The Chilliwack Sports Hall of Fame is bringing a National Hockey League legend to town this November.
Theoren Fleury will be the keynote speaker at the 2018 Chilliwack Sports Dinner, which will be held Nov. 22 at the Tzeachten Hall (45855 Promontory Road).
A Stanley Cup champion and Olympic gold medalist on the ice, Fleury has also lived an incredible life away from the rink.
In his speech titled ‘The Power of Me Too,’ Fleury talks about hope and persistence.
The description of his speech:
“It’s about hope, about moving forward, about never giving up even when the obstacles you face appear overwhelming and unbeatable. From the greatest heights to the lowest depths, both professionally and personally, Theo shares a message about winning it all, losing it all, and reinventing it all over again.”
Fleury spent parts of 15 seasons in the NHL, succeeding in an era where short players were few and very far between. His height (five-foot-six) is the reason he slipped to the Calgary Flames in the eighth round of the 1987 entry draft, despite scoring 61 goals and 129 points in 66 games with the Western Hockey League’s Moose Jaw Warriors that season.
Even as Fleury posted 14 goals and 34 points in 30 games as an NHL rookie in 1988-89, he still had many doubters.
But the native of Oxbow, Saskatchewan proved them all wrong.
By the time he retired following 2002-03 season, Fleury had accumulated 455 goals and 1088 points in 1084 games.
He also collected 1840 penalty minutes, playing with a fearless, and often wreckless, style that he felt was necessary to succeed in a big man’s game.
Fleury won his Stanley Cup with the 1988-89 Flames and helped Team Canada win gold at the 2002 Winter Olympics in Salt Lake City, Utah.
Through it all, Fleury was dogged by personal demons.
As a junior hockey player, Fleury was sexually abused by coach Graham James. He started down the dark road of drug addiction and alcoholism as a teenager and didn’t quit drugs and drinking until 2005.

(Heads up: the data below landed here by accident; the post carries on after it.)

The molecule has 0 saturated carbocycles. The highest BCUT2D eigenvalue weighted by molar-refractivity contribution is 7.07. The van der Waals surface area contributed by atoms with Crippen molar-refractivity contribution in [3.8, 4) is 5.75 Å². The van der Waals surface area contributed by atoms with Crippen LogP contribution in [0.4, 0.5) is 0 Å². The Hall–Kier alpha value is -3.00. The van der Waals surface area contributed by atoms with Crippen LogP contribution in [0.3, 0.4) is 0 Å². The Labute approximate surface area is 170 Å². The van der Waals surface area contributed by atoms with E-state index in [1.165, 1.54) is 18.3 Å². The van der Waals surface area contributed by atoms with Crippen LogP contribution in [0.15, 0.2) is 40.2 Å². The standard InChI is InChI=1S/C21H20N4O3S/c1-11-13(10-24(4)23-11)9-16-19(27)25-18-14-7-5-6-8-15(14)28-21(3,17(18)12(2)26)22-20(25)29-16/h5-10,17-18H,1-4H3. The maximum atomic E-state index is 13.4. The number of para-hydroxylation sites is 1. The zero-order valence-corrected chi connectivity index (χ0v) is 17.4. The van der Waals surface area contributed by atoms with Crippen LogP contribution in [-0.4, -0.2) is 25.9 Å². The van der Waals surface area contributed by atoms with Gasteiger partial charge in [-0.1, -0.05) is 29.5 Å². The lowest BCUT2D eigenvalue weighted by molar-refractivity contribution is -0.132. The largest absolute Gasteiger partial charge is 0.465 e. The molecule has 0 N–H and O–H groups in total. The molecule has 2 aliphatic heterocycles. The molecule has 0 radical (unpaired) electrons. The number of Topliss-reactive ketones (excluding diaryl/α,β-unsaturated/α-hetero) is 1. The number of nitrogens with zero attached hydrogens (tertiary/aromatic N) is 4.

In his fascinating book, Playing with Fire, Fleury talked about holding a gun in his mouth and nearly ending his life because the mental anguish was so overwhelming.
“When Theo Fleury addressed the crowd of more than 500 people at St. Clair College you could hear a pin drop,” said Ronald Seguin, vice president of St. Clair College in Windsor, Ontario. “His message was both sad and powerful. Communities, schools, youth programs, all of us, have a responsibility to protect young people from the realities that Theo experienced.
“There is no doubt in my mind that the courage Theo Fleury displays in his presentations will result in saving a young person from the terrible abuse Theo never should have had to deal with.”
Fleury has fully turned the corner and now shares his experiences to help others.
Part proceeds from the Chilliwack Sports Dinner will go to Chilliwack Community Services, a local agency which ‘supports youth who are homeless, struggle with drugs and alcohol, are street entrenched and sexually exploited.’
The Chilliwack Sports Dinner is also a night to celebrate as the CSHOF inducts the Class of 2018.
The newest inductees will be announced in the Sept. 7 issue of the Chilliwack Progress.
“This promises to be a truly memorable evening,” said CSHOF spokesperson Barry Douglas. “Theoren Fleury has a powerful story to share, and we are thrilled to bring him to Chilliwack.
“And we have an exciting group of inductees to honour as well.
“This is an event you won’t want to miss.”
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